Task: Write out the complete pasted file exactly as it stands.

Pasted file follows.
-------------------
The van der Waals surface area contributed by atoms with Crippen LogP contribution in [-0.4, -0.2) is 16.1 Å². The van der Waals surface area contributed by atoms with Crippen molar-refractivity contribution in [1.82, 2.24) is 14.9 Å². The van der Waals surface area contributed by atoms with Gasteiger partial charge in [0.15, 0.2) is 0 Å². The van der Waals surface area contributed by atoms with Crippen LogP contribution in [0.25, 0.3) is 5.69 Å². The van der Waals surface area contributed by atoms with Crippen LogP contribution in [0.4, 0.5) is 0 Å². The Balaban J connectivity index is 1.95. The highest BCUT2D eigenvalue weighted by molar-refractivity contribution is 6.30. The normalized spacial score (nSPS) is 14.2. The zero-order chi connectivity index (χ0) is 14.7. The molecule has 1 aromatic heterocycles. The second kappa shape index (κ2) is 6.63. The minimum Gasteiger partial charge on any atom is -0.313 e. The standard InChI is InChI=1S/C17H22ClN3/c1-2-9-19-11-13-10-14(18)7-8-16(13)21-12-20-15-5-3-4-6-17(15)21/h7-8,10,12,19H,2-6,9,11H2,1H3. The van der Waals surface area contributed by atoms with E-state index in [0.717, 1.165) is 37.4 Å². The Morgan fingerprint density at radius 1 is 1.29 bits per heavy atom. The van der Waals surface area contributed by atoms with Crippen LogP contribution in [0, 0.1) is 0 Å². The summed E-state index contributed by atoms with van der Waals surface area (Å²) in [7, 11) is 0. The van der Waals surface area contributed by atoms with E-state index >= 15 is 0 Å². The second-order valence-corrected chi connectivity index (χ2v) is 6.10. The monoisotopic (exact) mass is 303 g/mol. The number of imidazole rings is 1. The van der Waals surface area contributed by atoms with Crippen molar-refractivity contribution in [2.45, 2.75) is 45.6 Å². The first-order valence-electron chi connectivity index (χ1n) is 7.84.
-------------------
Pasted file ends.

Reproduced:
The van der Waals surface area contributed by atoms with Crippen LogP contribution in [-0.4, -0.2) is 16.1 Å². The van der Waals surface area contributed by atoms with Crippen molar-refractivity contribution in [1.82, 2.24) is 14.9 Å². The van der Waals surface area contributed by atoms with Gasteiger partial charge in [0.15, 0.2) is 0 Å². The van der Waals surface area contributed by atoms with Crippen LogP contribution in [0.25, 0.3) is 5.69 Å². The van der Waals surface area contributed by atoms with Crippen LogP contribution in [0.4, 0.5) is 0 Å². The Balaban J connectivity index is 1.95. The highest BCUT2D eigenvalue weighted by molar-refractivity contribution is 6.30. The normalized spacial score (nSPS) is 14.2. The zero-order chi connectivity index (χ0) is 14.7. The molecule has 1 aromatic heterocycles. The second kappa shape index (κ2) is 6.63. The minimum Gasteiger partial charge on any atom is -0.313 e. The standard InChI is InChI=1S/C17H22ClN3/c1-2-9-19-11-13-10-14(18)7-8-16(13)21-12-20-15-5-3-4-6-17(15)21/h7-8,10,12,19H,2-6,9,11H2,1H3. The van der Waals surface area contributed by atoms with E-state index in [0.717, 1.165) is 37.4 Å². The Morgan fingerprint density at radius 1 is 1.29 bits per heavy atom. The van der Waals surface area contributed by atoms with Crippen LogP contribution in [0, 0.1) is 0 Å². The summed E-state index contributed by atoms with van der Waals surface area (Å²) in [7, 11) is 0. The van der Waals surface area contributed by atoms with E-state index >= 15 is 0 Å². The second-order valence-corrected chi connectivity index (χ2v) is 6.10. The monoisotopic (exact) mass is 303 g/mol. The number of imidazole rings is 1. The van der Waals surface area contributed by atoms with Crippen molar-refractivity contribution in [2.45, 2.75) is 45.6 Å². The first-order valence-electron chi connectivity index (χ1n) is 7.84.